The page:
The ground-breaking research changing how we think about suicide

The ground-breaking research changing how we think about suicide

by | Feb 7, 2019 | Empathy, Living, Physical Wellbeing | 0 comments

WARNING: This blog post contains themes that could be distressing for some readers. If you might be sensitive to or upset by subject matter around suicide, consider holding off on this one for now. Whether you’re the boss, a colleague, a clinician in the caring professions, an emergency service worker or simply a loved one’s family or friend, suicide is a subject that prompts universal heartache and anguish. Did you know:

  • Worldwide, close to 800 000 people die due to suicide every year – that’s one person every 40 seconds.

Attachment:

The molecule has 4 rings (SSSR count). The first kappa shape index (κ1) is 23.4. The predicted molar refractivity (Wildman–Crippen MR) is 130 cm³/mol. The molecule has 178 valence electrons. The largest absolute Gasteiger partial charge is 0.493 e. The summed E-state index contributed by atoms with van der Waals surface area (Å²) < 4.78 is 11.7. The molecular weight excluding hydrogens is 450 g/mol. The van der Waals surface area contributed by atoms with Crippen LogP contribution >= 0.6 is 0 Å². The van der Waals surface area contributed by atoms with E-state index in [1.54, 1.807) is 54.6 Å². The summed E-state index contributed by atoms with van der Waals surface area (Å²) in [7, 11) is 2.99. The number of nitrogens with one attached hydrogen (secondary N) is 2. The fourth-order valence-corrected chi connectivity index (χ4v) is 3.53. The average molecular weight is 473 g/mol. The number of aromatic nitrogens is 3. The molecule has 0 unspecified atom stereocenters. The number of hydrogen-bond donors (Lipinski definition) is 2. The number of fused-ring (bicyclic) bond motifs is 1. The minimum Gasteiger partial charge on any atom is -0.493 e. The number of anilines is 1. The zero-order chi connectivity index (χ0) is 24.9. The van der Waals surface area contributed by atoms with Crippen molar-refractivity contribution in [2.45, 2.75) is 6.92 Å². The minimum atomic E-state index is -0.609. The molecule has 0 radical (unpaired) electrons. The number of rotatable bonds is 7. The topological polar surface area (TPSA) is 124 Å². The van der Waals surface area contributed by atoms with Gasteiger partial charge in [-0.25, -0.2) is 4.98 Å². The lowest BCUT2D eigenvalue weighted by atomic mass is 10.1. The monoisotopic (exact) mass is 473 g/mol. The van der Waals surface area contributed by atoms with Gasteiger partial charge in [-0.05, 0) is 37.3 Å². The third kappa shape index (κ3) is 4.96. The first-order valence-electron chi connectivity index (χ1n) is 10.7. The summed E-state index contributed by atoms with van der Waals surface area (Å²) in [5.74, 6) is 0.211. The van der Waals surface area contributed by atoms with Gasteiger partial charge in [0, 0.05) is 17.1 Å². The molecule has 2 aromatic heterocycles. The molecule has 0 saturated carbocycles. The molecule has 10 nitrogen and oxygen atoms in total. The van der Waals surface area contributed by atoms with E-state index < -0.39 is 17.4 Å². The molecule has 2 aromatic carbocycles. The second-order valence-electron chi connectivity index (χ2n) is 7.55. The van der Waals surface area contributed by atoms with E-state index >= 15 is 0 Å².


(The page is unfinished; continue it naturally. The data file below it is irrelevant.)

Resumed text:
• Last year in Australia, 65,000 people attempted suicide, and more than 3,000 died by suicide.
  • Suicide is the leading cause of death for Australians (and in other developed countries) between the ages of 15 and 44.
  • Young Australians are more likely to take their own life than die on our roads.
  • By age 16, one in five young people have self-harmed – and by age 30, one in nine have attempted suicide.
  • Depression is not the main trigger for suicide – ‘only’ 4% of people being treated for depression kill themselves. Most people who experience mental health challenges never become suicidal.

Surprised? I was. Dumbstruck.

 

The ripple effect